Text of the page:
News Project Underway To Improve Coral Trade



Project underway to improve coral trade
21st April 2022

By David Rees

Government department DEFRA is funding a project to build a shared understanding of the coral trade between Indonesia and the UK, and to develop a practical identification guide for regulators in both countries.

Corals are the world’s most traded marine animals on the CITES list (Convention on the International Trade in Endangered Species) due to demand from hobbyists for use in marine aquaria. A 2021 study by United Nations Food and Agriculture Organization found that, from 1990 to 2016, exporting countries reported to CITES around 1.6 million direct export transactions in marine animals (excluding mammals, birds and reptiles), 97% of which were in corals. In the UK, over 60% of direct CITES imports are in live coral.

Indonesia is the world’s largest exporter of CITES-listed coral, accounting for an estimated 90% of the market, and the country is increasingly looking to develop more sustainable alternatives to harvesting wild corals, such as creating coral farms.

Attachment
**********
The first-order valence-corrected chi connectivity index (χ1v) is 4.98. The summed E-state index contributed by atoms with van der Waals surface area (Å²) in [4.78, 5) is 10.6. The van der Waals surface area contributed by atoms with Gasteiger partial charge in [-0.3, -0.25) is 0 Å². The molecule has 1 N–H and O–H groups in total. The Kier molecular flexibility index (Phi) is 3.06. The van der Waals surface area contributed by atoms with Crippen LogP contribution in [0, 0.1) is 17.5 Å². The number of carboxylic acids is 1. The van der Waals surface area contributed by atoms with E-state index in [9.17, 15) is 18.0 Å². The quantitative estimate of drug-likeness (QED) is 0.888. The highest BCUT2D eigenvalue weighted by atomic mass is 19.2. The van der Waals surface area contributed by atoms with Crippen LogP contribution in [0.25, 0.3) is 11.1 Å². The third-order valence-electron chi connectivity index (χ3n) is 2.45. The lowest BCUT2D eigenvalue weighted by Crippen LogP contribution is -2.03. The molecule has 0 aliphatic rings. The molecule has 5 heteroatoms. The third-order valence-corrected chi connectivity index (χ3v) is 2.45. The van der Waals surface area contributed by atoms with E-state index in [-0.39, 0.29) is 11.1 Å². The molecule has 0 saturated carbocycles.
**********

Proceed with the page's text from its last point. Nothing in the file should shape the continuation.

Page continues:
However, inspectors have found it difficult to differentiate between wild collected corals and farmed corals and, with over 440 different types of coral being traded, there is a risk that desirable, high-value species which may be difficult to farm or subject to an import suspension are being mis-labelled and therefore traded illegally.


As part of the DEFRA project, stakeholders from Indonesia and the UK, including government agencies, scientific experts, regulatory bodies, regional NGOs, and industry members, took part in a series of virtual workshops to map roles and responsibilities along the supply chain from Indonesia to the UK, and enhance the collaboration between the two countries.

The next stage is to develop a coral trade visual guide that can be used quickly and easily to identify different types of coral during their journey to retail stores. Project partners will be working with trade inspectors and industry leaders both in the UK and Indonesia to prioritise which species the guide should focus on, and to identify key signals in mislabelling a wild collected coral for a farmed one.

Once the guide has been finalised and field-tested in the field, it will be made available to all CITES parties as an aid to ensuring the coral trade is legal, traceable, and sustainable.